John Clarkson Jay Jr.: A Medical Journey Abroad

Editor’s Note: We are pleased to welcome Jack Engel as a guest contributor to the John Jay Papers Blog. Engel is a high school senior who has served for several years as an intern at the Jay Heritage Center in Rye, New York. He is the inaugural recipient of the John Jay History Prize, an annual award given by the Heritage Center to an outstanding volunteer and high school intern.

John Clarkson Jay Jr. (1844-1923), the great-grandson of John Jay, was born to John Clarkson Jay Sr. and Laura Prime Jay. John C. spent his childhood at family residences in Rye and Manhattan and like his namesake father, he pursued medicine as a profession, graduating from the Columbia College of Physicians and Surgeons in 1865. In addition to his medical studies, John C. served the Union cause during the American Civil War, working in hospitals located in Washington D.C. and New Orleans. Following the conflict, he accepted an appointment as a state examiner for lunacy and helped establish the New York Free Dispensary for Sick Children, a charitable institution that provided healthcare for families in need.[1]

The Jay Heritage Center in Rye, New York, houses several artifacts and documents of John C. and his family, including photographs, correspondence, as well as specimens from an extensive shell collection belonging to his father, a noted conchologist.[2]

Plate from one of John Clarkson Jay Sr.’s Shell Catalogs, Jay Heritage Center, Rye, New York

In addition to these materials, the Heritage Center also possesses five letters that John C. wrote to his mother during his travels in central Europe. In the summer of 1866, he visited Leipzig, Vienna, and Prague for the purpose of expanding his medical knowledge. Writing from Leipzig, John C. detailed his adjustment to German life, lamenting that his “German [was getting] on very mildly.”[3] He disliked the “coffee and rolls” served in the morning and longed for “Rye breakfasts.”[4] These complaints, however, paled in comparison with the dangers posed by the Seven Week’s War, a conflict waged between Prussia and Austria. John C. noted the presence of Prussian black hussars” who had fought in locales where “cholera has been most severe & a subsequent epidemic”.[5] He recounted the outbreak’s impact on the community, saying that “Special prayers” were read for the “Cholera victims” at almost every church service.[6] This added a grim layer to John C.’s medical training and a parallel to our current COVID-stricken existence. Nevertheless, John C. still found time for relaxation. He visited the “famous old oak” that he “heard so much about” during an afternoon stroll.[7] He also made time for collecting shells, asking his father “whether he has any fossil shells from the lime formation of Saxony and if he wishes any”.[8]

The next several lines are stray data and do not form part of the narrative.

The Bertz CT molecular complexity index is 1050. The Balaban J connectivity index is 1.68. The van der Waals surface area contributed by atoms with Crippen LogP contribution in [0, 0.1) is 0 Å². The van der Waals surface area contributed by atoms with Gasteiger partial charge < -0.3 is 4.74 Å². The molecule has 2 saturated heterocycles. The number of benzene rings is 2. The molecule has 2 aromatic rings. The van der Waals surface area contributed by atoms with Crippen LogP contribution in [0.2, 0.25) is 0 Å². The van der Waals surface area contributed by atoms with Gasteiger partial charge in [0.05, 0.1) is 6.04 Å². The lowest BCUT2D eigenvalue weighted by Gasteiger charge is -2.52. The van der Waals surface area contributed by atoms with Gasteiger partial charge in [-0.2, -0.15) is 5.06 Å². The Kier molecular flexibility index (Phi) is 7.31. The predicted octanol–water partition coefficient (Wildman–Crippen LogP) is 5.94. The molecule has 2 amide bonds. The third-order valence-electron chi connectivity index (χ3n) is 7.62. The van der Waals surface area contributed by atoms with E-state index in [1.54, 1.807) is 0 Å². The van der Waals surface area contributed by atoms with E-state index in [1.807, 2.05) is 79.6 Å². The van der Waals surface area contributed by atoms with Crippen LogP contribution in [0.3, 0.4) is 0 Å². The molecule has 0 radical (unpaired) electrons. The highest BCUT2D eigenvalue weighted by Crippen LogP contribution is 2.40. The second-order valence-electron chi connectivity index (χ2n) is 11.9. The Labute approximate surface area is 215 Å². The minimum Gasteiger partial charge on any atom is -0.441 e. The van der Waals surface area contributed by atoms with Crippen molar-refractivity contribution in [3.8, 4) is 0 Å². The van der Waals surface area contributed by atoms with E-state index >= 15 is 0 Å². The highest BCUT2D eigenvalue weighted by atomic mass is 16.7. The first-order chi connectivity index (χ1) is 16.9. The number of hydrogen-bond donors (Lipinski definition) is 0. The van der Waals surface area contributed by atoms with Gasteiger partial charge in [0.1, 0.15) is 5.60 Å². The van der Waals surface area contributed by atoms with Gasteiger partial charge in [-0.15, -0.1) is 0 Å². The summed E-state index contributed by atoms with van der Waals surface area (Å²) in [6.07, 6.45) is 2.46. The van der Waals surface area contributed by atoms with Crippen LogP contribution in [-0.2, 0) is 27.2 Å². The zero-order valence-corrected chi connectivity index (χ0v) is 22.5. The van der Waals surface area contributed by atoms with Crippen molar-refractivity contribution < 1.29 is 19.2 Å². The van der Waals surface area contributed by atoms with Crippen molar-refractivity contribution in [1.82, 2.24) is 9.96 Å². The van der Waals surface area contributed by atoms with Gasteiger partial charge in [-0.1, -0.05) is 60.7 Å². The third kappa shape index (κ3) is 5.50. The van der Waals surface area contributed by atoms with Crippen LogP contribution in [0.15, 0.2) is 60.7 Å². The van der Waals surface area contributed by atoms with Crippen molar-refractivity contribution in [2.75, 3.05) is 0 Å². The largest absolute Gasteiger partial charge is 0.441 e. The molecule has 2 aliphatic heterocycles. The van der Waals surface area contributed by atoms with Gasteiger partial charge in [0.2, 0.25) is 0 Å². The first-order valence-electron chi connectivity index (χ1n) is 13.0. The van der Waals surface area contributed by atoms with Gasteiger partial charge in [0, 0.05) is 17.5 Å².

John C. wanted to pack as much as he could into his letters home, but found paper to be expensive and hard to come by. So Jay resorted to the “cross-hatch” technique, economizing his letters by writing on top of–and across the text, once the pages filled up.

John Clarkson Jay to Laura Prime Jay, 26 August 1866, Jay Heritage Center, Rye, New York

Although daunting to read, once transcribed, these letters reveal compelling details about his trip. We now know, for instance, that John visited Leipzig’s Rosenthal, “a splendid park, in size nearly equaling. . .Central Park but in beauty not approaching it though the trees are majestic”.[9] Although a seemingly minor detail, this vignette provides insight into how John C. spent his time abroad and reveals the richness of his European travels.

[1] For more on the life of John Clarkson Jay Jr. see his obituary, New York Times, 8 November 1923; Arlina H. Magherita, ed., Famous Families of New York: Historical and Biographical Sketches of Families which in Successive Generations have been Identified with the Development of the Nation vol. 1 (New York and London, 1902), 200; “John Clarkson Jay Descendants,” Jay History, 11 Apr. 2018,

[2] Alan R. Kabat, “John Clarkson Jay (1808–1891): His Life and Malacological Contributions,” Malacologia 62 (2019).

[3] John Clarkson Jay Jr. to Laura Prime Jay, 26 August 1866.

[4] John Clarkson Jay Jr. to Laura Prime Jay, 10 June 1866.

[5] John Clarkson Jay Jr. to Laura Prime Jay, 26 August 1866.

[6] Ibid.

[7] Ibid.

[8] John Clarkson Jay Jr. to Laura Prime Jay, 10 June 1866.

[9] John Clarkson Jay Jr. to Laura Prime Jay, 26 August 1866.

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